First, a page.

If you ever wondered whether concerted action in a state could move the needle on education, have a look at Alabama.
A new study of the state’s Math, Science and Technology Initiative (AMSTI) finds that it has borne at least some fruit. AMSTI, which is in about 40 percent of the state's schools, aims to promote "hands-on, inquiry based" teaching. Teachers in AMSTI schools get professional development, teaching materials, access to technology and other supports to help them adopt new instructional practices.
Students in AMSTI schools surpassed their peers by two percentage points more on the SAT-10 math test. That might not sound like all that much, but the study’s authors note that it amounts to 28 extra days of student progress. What’s more, they (cautiously) suggest that, in two years, students would gain 4 points, or 50 days of added progress. They also found significant gains in students' reading scores. (Reading, you ask? AMSTI incorporates reading and writing into its modules.)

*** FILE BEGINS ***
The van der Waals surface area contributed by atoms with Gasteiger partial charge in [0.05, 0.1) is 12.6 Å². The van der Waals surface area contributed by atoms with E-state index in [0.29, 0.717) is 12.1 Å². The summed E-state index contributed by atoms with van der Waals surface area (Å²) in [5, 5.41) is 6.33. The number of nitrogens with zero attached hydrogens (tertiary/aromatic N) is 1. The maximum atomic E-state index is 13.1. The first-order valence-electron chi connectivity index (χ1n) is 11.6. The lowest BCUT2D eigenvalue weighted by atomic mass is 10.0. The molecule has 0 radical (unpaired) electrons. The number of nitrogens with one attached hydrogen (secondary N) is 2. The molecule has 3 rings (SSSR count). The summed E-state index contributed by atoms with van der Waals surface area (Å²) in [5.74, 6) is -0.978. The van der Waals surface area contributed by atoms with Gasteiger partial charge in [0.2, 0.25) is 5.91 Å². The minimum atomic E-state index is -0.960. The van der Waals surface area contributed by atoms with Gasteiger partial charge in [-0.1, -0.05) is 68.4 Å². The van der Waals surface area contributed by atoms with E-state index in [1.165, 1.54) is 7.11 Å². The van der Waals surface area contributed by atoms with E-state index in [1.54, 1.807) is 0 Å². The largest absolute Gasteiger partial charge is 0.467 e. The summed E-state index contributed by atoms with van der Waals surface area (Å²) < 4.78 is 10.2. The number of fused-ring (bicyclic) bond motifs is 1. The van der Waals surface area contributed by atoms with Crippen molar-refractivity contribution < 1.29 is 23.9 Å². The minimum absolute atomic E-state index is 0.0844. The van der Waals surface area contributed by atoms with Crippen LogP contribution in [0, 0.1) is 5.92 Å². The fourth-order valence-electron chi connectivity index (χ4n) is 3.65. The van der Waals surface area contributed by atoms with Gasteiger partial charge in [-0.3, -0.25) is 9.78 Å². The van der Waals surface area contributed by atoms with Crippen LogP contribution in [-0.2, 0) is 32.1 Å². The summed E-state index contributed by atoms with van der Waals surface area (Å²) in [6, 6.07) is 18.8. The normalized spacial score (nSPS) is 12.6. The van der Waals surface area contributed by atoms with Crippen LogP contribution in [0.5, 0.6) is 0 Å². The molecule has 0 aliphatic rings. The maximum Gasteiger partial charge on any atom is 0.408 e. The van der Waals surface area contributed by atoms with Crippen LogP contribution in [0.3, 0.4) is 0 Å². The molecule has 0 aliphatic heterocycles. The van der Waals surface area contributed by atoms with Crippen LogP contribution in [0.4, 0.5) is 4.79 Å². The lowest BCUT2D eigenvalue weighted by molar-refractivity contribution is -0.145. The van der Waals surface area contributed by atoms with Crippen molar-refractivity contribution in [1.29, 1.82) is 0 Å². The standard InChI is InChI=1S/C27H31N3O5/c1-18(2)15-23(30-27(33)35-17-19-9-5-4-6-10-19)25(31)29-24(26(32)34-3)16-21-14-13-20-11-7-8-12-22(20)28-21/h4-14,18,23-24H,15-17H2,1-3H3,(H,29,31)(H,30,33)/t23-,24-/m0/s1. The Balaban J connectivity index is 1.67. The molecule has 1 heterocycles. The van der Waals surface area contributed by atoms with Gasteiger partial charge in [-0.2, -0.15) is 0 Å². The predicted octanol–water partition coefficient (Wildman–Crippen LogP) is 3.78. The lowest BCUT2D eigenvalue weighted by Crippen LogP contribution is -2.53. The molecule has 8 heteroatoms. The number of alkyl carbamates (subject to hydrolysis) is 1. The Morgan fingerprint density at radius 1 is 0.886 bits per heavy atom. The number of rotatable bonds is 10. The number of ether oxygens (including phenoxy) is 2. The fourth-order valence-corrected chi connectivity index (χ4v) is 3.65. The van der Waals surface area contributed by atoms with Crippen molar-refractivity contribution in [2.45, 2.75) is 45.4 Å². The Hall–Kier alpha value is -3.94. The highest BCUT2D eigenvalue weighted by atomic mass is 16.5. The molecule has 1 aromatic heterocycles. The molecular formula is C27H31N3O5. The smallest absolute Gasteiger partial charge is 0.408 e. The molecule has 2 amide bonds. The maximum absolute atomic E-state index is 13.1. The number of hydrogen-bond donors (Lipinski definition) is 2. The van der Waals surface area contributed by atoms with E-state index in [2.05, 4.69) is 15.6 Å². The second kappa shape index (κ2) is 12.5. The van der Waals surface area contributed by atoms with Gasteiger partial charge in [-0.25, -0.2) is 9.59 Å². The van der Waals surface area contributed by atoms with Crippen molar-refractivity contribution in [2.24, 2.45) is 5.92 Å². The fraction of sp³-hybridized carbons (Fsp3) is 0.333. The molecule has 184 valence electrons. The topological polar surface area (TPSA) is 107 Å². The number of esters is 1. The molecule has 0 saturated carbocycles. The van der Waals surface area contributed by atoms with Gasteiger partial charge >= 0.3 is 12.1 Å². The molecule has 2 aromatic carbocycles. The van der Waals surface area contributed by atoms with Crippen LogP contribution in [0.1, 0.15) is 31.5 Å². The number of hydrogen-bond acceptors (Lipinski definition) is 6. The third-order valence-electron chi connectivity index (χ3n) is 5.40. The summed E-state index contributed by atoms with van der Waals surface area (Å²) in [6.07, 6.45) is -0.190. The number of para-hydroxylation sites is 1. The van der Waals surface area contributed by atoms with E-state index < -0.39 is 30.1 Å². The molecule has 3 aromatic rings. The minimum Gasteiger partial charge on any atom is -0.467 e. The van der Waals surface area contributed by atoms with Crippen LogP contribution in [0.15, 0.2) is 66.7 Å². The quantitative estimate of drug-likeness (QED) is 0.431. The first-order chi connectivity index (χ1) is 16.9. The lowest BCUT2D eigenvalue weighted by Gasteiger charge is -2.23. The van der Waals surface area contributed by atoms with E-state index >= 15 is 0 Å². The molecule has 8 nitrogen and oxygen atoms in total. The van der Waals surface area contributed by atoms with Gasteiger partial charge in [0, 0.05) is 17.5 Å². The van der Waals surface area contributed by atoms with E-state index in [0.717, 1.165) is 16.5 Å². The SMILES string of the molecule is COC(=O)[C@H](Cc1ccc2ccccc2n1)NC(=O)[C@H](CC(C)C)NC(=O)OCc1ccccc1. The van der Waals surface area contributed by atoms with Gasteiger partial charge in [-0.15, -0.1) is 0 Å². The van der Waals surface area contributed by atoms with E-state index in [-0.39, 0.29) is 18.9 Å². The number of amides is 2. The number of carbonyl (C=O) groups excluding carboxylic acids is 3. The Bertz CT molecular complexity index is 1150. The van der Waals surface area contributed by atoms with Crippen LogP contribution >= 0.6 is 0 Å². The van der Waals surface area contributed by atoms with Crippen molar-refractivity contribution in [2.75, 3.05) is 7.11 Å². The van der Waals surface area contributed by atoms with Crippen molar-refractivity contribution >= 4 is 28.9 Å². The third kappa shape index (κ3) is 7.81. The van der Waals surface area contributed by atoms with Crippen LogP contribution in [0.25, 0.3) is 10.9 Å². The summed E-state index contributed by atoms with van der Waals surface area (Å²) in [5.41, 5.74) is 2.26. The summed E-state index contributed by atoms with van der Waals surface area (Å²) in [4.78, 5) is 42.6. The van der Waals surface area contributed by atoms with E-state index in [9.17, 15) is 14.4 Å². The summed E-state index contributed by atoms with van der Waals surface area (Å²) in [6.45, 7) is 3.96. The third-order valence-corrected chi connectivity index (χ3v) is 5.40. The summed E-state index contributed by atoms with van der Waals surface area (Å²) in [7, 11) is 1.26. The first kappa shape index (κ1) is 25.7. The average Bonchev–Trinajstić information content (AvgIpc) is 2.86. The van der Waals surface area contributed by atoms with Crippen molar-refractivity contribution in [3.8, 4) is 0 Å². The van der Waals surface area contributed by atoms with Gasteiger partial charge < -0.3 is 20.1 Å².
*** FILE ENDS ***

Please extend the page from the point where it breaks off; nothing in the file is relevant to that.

AMSTI isn't, of course, a home run. Gains in science were not statistically significant, and Alabama's students need more than a 2-point boost every year to compete with high-flyers in other countries.
Still, the AMSTI study should lift our spirits. We’re all too used to wearying news about programs that seem so promising but don’t deliver anything in the end. AMSTI shows that, by lining up their supports for teachers, states can get things moving in the right direction.
Hat tip: Erik Robelen.